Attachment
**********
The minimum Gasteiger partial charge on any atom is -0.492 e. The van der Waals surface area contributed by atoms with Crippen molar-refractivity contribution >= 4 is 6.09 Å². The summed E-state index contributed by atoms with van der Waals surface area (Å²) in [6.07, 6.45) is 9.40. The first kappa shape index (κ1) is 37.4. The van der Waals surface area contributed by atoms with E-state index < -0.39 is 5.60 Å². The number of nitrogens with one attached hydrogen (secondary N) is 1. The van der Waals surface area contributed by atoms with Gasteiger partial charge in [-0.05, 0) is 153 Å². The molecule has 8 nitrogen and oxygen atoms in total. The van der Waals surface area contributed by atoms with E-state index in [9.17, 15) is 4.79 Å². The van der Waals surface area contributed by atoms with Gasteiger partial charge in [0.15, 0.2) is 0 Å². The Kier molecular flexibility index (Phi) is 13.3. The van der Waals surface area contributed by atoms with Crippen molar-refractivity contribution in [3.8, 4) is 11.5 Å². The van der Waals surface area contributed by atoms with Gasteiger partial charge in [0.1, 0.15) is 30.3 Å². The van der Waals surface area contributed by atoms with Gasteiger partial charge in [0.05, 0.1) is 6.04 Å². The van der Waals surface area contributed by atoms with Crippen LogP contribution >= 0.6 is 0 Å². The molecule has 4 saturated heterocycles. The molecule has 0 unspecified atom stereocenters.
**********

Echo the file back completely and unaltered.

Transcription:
The minimum Gasteiger partial charge on any atom is -0.492 e. The van der Waals surface area contributed by atoms with Crippen molar-refractivity contribution >= 4 is 6.09 Å². The summed E-state index contributed by atoms with van der Waals surface area (Å²) in [6.07, 6.45) is 9.40. The first kappa shape index (κ1) is 37.4. The van der Waals surface area contributed by atoms with E-state index < -0.39 is 5.60 Å². The number of nitrogens with one attached hydrogen (secondary N) is 1. The van der Waals surface area contributed by atoms with Gasteiger partial charge in [-0.05, 0) is 153 Å². The molecule has 8 nitrogen and oxygen atoms in total. The van der Waals surface area contributed by atoms with E-state index in [9.17, 15) is 4.79 Å². The van der Waals surface area contributed by atoms with Gasteiger partial charge in [0.15, 0.2) is 0 Å². The Kier molecular flexibility index (Phi) is 13.3. The van der Waals surface area contributed by atoms with Crippen molar-refractivity contribution in [3.8, 4) is 11.5 Å². The van der Waals surface area contributed by atoms with Gasteiger partial charge in [0.1, 0.15) is 30.3 Å². The van der Waals surface area contributed by atoms with Gasteiger partial charge in [0.05, 0.1) is 6.04 Å². The van der Waals surface area contributed by atoms with Crippen LogP contribution >= 0.6 is 0 Å². The molecule has 4 saturated heterocycles. The molecule has 0 unspecified atom stereocenters.